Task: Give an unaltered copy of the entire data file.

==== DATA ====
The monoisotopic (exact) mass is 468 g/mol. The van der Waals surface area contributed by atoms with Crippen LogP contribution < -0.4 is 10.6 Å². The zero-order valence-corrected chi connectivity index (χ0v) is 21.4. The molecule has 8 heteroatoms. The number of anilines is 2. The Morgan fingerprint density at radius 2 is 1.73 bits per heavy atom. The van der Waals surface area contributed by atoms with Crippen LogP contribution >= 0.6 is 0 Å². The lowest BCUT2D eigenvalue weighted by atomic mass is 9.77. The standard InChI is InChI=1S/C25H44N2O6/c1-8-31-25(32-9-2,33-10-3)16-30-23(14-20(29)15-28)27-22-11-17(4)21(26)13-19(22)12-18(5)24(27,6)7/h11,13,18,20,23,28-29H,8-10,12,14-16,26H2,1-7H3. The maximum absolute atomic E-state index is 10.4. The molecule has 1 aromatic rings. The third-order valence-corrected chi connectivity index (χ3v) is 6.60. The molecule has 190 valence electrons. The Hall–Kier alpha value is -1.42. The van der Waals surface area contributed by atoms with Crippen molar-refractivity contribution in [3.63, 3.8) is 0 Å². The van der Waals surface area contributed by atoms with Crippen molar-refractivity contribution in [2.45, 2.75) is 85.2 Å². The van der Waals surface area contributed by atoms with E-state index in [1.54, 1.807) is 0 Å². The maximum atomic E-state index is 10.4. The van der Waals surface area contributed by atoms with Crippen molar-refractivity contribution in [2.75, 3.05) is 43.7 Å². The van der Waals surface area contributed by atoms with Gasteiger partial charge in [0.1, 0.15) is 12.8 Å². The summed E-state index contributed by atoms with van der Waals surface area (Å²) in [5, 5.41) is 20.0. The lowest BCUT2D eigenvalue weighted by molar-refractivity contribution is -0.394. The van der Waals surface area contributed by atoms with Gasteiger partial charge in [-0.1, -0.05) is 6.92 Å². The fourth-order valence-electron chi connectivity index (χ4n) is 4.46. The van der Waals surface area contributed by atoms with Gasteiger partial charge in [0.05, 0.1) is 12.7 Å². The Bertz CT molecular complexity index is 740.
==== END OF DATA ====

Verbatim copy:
The monoisotopic (exact) mass is 468 g/mol. The van der Waals surface area contributed by atoms with Crippen LogP contribution < -0.4 is 10.6 Å². The zero-order valence-corrected chi connectivity index (χ0v) is 21.4. The molecule has 8 heteroatoms. The number of anilines is 2. The Morgan fingerprint density at radius 2 is 1.73 bits per heavy atom. The van der Waals surface area contributed by atoms with Crippen LogP contribution >= 0.6 is 0 Å². The lowest BCUT2D eigenvalue weighted by atomic mass is 9.77. The standard InChI is InChI=1S/C25H44N2O6/c1-8-31-25(32-9-2,33-10-3)16-30-23(14-20(29)15-28)27-22-11-17(4)21(26)13-19(22)12-18(5)24(27,6)7/h11,13,18,20,23,28-29H,8-10,12,14-16,26H2,1-7H3. The maximum absolute atomic E-state index is 10.4. The molecule has 1 aromatic rings. The third-order valence-corrected chi connectivity index (χ3v) is 6.60. The molecule has 190 valence electrons. The Hall–Kier alpha value is -1.42. The van der Waals surface area contributed by atoms with Crippen molar-refractivity contribution in [3.63, 3.8) is 0 Å². The van der Waals surface area contributed by atoms with Crippen molar-refractivity contribution in [2.45, 2.75) is 85.2 Å². The van der Waals surface area contributed by atoms with E-state index in [1.54, 1.807) is 0 Å². The maximum atomic E-state index is 10.4. The van der Waals surface area contributed by atoms with Crippen molar-refractivity contribution in [2.75, 3.05) is 43.7 Å². The van der Waals surface area contributed by atoms with Gasteiger partial charge in [0.1, 0.15) is 12.8 Å². The summed E-state index contributed by atoms with van der Waals surface area (Å²) in [5, 5.41) is 20.0. The lowest BCUT2D eigenvalue weighted by molar-refractivity contribution is -0.394. The van der Waals surface area contributed by atoms with Gasteiger partial charge in [-0.1, -0.05) is 6.92 Å². The fourth-order valence-electron chi connectivity index (χ4n) is 4.46. The van der Waals surface area contributed by atoms with Gasteiger partial charge in [0.05, 0.1) is 12.7 Å². The Bertz CT molecular complexity index is 740.